You may already know how much I am inspired by The Wind in the Willows.
I had never read the book before I offered it up to my own children. I assumed that it was a children's story, since I found it in the child classics section.
And children do love to hear it read, the way an infant enjoys the rhythmic cadences of it's mothers voice. But it is a sophisticated read for young kids.
Foremost, The Wind in the Willows is a book about the sounds of nature and of beautiful language. Secondly, it is about friendship, longing, home and hearth, and joy and reunion.
Though the river is a major character, it's the sound that the wind makes that the author wants us to stop and take note of. If we can do that, we are a little more prepared for the nuances of shared human experience.
Kenneth Grahame lived a troubled life. But his escape into the natural world pulls us along with him into a gentle imagined world of wonder and childlike exploration.
It's a world that we might benefit from entering regularly. A book more about the appreciation for relationships and nature than anything, and one that I never get tired of from season to season.
During the next month, my husband and I will be retreating as much as we can manage, to a woodsy place along the Pecos River north of Santa Fe. We can hear the sound of running water outside our windows at night, and the wind in the willows in the day.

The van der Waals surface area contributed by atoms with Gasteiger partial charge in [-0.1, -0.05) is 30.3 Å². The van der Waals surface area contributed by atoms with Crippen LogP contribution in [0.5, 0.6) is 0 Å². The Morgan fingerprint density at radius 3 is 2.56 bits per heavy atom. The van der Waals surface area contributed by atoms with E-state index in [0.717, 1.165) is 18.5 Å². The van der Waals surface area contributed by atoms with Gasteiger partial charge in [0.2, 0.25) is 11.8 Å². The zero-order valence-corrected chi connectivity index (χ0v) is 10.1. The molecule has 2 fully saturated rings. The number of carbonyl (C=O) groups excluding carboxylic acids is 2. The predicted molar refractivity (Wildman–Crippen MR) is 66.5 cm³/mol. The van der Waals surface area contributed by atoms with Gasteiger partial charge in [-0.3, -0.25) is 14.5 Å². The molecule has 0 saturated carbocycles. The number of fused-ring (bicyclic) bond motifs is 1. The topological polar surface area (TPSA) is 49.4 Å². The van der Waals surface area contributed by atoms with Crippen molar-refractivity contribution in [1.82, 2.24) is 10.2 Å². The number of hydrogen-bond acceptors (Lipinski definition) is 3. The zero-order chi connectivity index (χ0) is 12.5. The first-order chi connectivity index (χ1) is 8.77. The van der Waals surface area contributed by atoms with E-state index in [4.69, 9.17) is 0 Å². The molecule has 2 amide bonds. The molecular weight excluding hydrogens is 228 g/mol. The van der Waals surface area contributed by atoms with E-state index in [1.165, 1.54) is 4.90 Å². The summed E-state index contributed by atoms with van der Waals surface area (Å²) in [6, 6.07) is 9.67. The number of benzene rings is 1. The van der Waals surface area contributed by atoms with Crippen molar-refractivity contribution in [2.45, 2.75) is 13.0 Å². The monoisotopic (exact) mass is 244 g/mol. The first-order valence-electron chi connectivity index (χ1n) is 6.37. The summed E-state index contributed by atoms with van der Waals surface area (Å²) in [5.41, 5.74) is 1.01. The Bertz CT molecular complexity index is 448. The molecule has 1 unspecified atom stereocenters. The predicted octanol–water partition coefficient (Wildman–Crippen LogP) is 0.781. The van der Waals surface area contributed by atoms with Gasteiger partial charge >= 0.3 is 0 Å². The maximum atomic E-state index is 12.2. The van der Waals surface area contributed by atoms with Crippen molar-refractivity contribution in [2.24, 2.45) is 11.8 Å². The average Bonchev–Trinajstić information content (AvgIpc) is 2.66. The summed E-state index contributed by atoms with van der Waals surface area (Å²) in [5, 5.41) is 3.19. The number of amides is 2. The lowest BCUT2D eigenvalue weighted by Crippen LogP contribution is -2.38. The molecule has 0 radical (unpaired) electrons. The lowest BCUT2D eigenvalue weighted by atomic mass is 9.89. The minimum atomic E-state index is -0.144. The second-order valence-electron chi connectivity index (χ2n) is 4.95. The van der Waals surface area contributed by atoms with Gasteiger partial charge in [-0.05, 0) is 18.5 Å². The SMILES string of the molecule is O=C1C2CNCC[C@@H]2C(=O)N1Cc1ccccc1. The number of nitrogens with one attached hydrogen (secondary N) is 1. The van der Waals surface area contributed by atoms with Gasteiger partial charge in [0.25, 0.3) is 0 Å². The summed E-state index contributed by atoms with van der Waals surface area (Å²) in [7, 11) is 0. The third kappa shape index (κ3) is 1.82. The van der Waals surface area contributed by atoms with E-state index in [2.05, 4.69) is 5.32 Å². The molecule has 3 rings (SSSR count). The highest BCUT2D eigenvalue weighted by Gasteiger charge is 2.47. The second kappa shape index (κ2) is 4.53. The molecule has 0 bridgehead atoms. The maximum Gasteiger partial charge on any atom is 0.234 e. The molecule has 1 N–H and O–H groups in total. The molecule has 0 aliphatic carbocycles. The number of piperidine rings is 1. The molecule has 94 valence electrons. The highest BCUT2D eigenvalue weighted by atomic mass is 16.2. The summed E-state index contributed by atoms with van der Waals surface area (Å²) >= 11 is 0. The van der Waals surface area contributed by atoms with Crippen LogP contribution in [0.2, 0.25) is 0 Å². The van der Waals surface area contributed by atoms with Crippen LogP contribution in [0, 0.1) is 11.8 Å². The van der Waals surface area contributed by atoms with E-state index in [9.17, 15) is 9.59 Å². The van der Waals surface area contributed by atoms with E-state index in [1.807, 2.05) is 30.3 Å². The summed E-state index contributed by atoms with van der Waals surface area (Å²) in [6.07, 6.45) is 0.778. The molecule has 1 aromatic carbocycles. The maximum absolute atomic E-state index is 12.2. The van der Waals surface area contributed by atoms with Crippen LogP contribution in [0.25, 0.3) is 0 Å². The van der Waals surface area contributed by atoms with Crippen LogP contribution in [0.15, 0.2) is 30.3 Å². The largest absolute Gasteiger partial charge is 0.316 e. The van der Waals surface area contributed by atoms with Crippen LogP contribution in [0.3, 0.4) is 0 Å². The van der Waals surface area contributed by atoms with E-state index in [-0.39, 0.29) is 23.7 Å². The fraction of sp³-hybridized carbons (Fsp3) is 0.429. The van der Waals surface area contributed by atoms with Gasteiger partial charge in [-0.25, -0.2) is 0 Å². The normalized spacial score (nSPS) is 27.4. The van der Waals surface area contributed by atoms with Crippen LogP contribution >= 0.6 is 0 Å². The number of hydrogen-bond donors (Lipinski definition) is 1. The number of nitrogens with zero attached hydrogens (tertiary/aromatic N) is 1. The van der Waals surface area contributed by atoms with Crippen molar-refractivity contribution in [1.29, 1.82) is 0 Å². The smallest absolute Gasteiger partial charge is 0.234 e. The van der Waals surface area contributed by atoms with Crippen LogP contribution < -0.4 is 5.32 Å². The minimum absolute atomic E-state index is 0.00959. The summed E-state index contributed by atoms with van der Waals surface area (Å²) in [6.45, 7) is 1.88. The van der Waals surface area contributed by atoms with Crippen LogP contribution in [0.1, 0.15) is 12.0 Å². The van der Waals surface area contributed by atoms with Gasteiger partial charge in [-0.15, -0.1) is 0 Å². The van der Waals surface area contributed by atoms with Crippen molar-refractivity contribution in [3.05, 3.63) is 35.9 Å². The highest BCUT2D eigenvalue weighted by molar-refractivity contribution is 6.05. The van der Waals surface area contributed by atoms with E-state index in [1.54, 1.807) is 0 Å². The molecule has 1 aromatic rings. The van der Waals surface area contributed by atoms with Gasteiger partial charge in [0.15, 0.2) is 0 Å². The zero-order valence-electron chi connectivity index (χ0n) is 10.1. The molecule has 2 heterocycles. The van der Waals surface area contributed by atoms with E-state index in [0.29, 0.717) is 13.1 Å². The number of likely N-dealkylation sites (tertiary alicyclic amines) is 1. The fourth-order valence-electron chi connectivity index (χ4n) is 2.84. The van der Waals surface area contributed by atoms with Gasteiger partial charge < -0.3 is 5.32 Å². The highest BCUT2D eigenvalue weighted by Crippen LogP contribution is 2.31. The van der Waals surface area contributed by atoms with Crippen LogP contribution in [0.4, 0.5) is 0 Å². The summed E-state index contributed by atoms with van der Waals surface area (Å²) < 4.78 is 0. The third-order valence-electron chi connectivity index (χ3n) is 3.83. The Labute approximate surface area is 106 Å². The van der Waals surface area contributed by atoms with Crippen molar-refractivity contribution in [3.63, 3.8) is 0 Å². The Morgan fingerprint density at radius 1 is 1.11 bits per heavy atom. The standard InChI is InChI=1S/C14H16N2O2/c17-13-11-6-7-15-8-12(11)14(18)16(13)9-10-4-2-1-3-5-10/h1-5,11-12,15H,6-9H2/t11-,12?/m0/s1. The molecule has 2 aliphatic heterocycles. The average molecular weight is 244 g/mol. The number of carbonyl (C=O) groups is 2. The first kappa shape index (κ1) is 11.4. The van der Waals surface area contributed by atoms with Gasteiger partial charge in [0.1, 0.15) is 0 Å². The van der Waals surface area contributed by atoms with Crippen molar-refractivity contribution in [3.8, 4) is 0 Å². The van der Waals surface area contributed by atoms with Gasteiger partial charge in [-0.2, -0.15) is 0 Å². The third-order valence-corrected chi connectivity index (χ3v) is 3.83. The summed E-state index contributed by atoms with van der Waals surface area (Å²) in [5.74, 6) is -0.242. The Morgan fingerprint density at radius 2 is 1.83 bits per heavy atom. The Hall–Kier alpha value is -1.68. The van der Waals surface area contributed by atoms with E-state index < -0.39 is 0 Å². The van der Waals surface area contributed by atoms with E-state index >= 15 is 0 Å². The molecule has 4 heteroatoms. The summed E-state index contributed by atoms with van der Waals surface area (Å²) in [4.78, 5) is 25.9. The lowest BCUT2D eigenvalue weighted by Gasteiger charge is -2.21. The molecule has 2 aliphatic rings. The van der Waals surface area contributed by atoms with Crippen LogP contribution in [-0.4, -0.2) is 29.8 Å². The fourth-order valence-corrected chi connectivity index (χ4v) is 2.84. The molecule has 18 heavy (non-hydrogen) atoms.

September is the quiet season when everyone else has mostly gone on with business. It's a freer time to take off with your own imagination for company.
I'm taking along my favorite book of course! I have a few different volumes of it. The illustrations I like the best are in this edition by Inga Moore, on the right.
The green copy I found in a small London bookshop. It's a 1952 edition, not illustrated at all, but easily carried.
Thanks so much for stopping by! Ciao! for now!
I'm linking up to Debra's Vintage Inspiration Friday at Common Ground, and Cindy's Romantic Home for Show and Tell Friday, and Seasonal Sundays at The Tablescaper.